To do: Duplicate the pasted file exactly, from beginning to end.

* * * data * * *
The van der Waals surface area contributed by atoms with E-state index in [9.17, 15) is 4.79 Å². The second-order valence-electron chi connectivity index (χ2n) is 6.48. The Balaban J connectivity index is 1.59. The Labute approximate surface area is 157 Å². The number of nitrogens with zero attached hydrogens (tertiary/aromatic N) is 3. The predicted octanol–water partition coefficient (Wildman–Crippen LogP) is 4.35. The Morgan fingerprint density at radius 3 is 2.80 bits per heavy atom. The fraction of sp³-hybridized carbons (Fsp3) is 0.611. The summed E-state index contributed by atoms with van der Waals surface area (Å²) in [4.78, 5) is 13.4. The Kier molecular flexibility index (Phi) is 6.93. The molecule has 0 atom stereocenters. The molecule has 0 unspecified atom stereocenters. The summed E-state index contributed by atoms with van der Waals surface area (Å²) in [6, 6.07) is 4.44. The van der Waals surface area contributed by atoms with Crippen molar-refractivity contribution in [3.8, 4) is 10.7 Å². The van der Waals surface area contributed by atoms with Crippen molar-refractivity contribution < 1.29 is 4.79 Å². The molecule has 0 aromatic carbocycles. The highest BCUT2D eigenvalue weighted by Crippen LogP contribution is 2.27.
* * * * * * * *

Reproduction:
The van der Waals surface area contributed by atoms with E-state index in [9.17, 15) is 4.79 Å². The second-order valence-electron chi connectivity index (χ2n) is 6.48. The Balaban J connectivity index is 1.59. The Labute approximate surface area is 157 Å². The number of nitrogens with zero attached hydrogens (tertiary/aromatic N) is 3. The predicted octanol–water partition coefficient (Wildman–Crippen LogP) is 4.35. The Morgan fingerprint density at radius 3 is 2.80 bits per heavy atom. The fraction of sp³-hybridized carbons (Fsp3) is 0.611. The summed E-state index contributed by atoms with van der Waals surface area (Å²) in [4.78, 5) is 13.4. The Kier molecular flexibility index (Phi) is 6.93. The molecule has 0 atom stereocenters. The molecule has 0 unspecified atom stereocenters. The summed E-state index contributed by atoms with van der Waals surface area (Å²) in [6, 6.07) is 4.44. The van der Waals surface area contributed by atoms with Crippen molar-refractivity contribution in [3.8, 4) is 10.7 Å². The van der Waals surface area contributed by atoms with Crippen molar-refractivity contribution < 1.29 is 4.79 Å². The molecule has 0 aromatic carbocycles. The highest BCUT2D eigenvalue weighted by Crippen LogP contribution is 2.27.